Back to School Blues for Your Pet?


It’s that time of year again – another round of back to school for the kids. Many pets do just fine with the transition (or may even enjoy having some quiet time during the day). But some of you might have noticed your pet’s behavior seems different or off with the change. Your pet may even be exhibiting undesired behaviors such as anxiety, destructive behavior, or inappropriate bathroom habits.

In order to better understand what might be going on with your pet’s behavior change, let’s think about how your pet viewed the summer:

  • More fun and playtime with the family
  • More time to snuggle
  • More snacks that fell on the floor
  • More vacation trips
  • More time to exercise

Additionally, whatever your summer was like, by the end of the summer your pet was accustom to that routine. So now, on top of less time together and fewer snuggles, your pet may also be adjusting to a different routine. But the word routine is actually a key in getting your pet back on track. Pets do well with routines. So whatever your new routine needs to be – figure it out and stick to it as best you can. Obviously some daily things will change, but solidify the basics (wake up time, meal time, bathroom time, bed time). Additionally – and this is a very important step – build a regular, dependable play time in for your pet each day. If you try and have the play time around the same time each day, your pet can have that to look forward to (and he or she will start to expect it!). Play time can be as simple as a game of fetch, chasing a laser pointer, or even working on behavior commands. Make sure to add in some snuggle and affection time as well. For times when you and your family cannot interact or play with your pet – make sure you have different toys and/or environmental enhancements (window views, music playing, etc.) to keep your pet entertained. Be sure to rotate those toys so your pet does not get bored with the same thing.

If you are seeing undesirable behaviors, be mindful they could indicate a medical problem or a more severe anxiety issue, and your pet may need a veterinary exam. However, if the problem is truly behavioral (and mild in severity) then there are some basic things you can try:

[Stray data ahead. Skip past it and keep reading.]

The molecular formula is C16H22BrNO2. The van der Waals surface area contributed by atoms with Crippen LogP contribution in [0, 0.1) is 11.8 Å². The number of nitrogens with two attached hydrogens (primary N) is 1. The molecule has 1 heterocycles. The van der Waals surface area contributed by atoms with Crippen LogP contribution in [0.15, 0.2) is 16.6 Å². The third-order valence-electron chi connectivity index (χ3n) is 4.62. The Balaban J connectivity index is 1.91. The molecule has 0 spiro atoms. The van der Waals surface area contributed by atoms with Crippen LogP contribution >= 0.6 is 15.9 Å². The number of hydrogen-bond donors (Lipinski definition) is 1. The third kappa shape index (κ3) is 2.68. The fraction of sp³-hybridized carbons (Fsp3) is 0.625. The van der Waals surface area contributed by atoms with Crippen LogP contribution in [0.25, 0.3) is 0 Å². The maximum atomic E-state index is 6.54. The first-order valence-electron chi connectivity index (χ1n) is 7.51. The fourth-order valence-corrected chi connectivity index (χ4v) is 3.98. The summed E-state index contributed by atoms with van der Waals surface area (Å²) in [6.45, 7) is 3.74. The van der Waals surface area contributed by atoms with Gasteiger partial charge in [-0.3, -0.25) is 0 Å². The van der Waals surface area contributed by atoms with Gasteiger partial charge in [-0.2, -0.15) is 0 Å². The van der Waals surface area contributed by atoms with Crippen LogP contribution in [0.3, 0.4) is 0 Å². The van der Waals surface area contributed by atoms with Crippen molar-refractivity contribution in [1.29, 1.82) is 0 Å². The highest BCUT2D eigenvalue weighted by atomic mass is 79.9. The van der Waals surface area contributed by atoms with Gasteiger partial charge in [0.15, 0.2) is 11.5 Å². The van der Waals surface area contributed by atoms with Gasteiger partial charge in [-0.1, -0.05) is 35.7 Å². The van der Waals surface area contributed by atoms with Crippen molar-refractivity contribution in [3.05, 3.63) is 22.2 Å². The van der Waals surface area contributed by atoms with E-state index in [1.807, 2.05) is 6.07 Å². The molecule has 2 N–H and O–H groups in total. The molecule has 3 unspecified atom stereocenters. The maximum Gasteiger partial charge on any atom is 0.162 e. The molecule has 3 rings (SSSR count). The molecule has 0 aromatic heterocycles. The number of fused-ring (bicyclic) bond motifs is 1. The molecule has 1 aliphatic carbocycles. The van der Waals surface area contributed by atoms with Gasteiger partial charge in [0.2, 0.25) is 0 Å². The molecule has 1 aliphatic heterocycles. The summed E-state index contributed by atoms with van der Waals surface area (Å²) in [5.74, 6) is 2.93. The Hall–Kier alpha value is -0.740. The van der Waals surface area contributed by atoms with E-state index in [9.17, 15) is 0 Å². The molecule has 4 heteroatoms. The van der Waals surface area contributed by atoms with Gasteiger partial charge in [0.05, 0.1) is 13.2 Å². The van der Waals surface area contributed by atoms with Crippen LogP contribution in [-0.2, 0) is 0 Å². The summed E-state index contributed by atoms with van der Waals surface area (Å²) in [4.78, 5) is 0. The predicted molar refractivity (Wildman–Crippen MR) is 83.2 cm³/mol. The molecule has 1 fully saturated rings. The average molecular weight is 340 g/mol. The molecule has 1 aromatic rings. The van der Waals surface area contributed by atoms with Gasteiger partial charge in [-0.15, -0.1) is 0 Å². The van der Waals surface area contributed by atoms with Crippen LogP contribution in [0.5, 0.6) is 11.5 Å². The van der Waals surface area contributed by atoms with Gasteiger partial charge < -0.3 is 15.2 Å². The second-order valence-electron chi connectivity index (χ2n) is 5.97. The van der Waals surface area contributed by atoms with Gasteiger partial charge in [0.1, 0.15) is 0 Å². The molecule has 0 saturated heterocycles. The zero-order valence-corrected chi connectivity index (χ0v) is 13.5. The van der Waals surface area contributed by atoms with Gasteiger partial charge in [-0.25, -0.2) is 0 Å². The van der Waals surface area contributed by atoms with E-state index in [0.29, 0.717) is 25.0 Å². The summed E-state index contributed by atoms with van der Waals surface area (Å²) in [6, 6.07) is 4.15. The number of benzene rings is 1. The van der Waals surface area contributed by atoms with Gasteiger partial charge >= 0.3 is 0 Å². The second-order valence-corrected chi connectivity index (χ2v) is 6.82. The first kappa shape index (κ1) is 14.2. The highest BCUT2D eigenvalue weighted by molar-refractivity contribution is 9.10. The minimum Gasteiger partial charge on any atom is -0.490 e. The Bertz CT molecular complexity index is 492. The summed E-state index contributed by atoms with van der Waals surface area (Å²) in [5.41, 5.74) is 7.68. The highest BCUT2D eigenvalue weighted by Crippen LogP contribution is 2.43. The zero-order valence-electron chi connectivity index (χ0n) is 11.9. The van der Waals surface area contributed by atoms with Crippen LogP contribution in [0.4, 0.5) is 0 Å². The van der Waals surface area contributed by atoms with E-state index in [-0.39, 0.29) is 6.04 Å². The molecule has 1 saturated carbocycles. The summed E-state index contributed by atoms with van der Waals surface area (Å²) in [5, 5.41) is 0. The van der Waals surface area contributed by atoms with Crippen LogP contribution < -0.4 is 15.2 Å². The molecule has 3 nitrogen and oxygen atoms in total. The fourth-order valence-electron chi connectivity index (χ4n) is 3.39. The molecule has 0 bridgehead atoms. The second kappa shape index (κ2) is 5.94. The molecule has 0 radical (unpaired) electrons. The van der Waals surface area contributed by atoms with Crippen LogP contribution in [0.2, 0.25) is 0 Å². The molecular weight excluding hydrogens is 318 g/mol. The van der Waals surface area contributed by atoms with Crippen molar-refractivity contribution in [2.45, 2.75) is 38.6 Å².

• For anxious behavior, do not try and comfort your pet because that actually reinforces the anxious behavior. Instead, wait until your pet is calm and then praise that correct behavior. If your pet is having trouble calming down, redirect him or her into an enjoyable activity. Then, praise the good behavior.
  • For an undesired behavior such as chewing an inappropriate item or barking too much, find a way to interrupt the behavior (say “No”, clap your hands, etc.). Then, redirect them into a good behavior (chasing the laser pointer, chewing a dog toy, etc.). Finally, end on a good note by praising them for exhibiting the correct behavior.

So remember, help your pet know the new routine as soon as possible. Keep your pet occupied with appropriate toys and environmental stimulation when your family is unavailable. Finally, make sure you are building time in each day for play and snuggles. Behavior changes can be a challenge, and we certainly encourage you to speak with one of our doctors about any ongoing concerns you may have!

Author: Dr. C. Noureddine, DVM, MS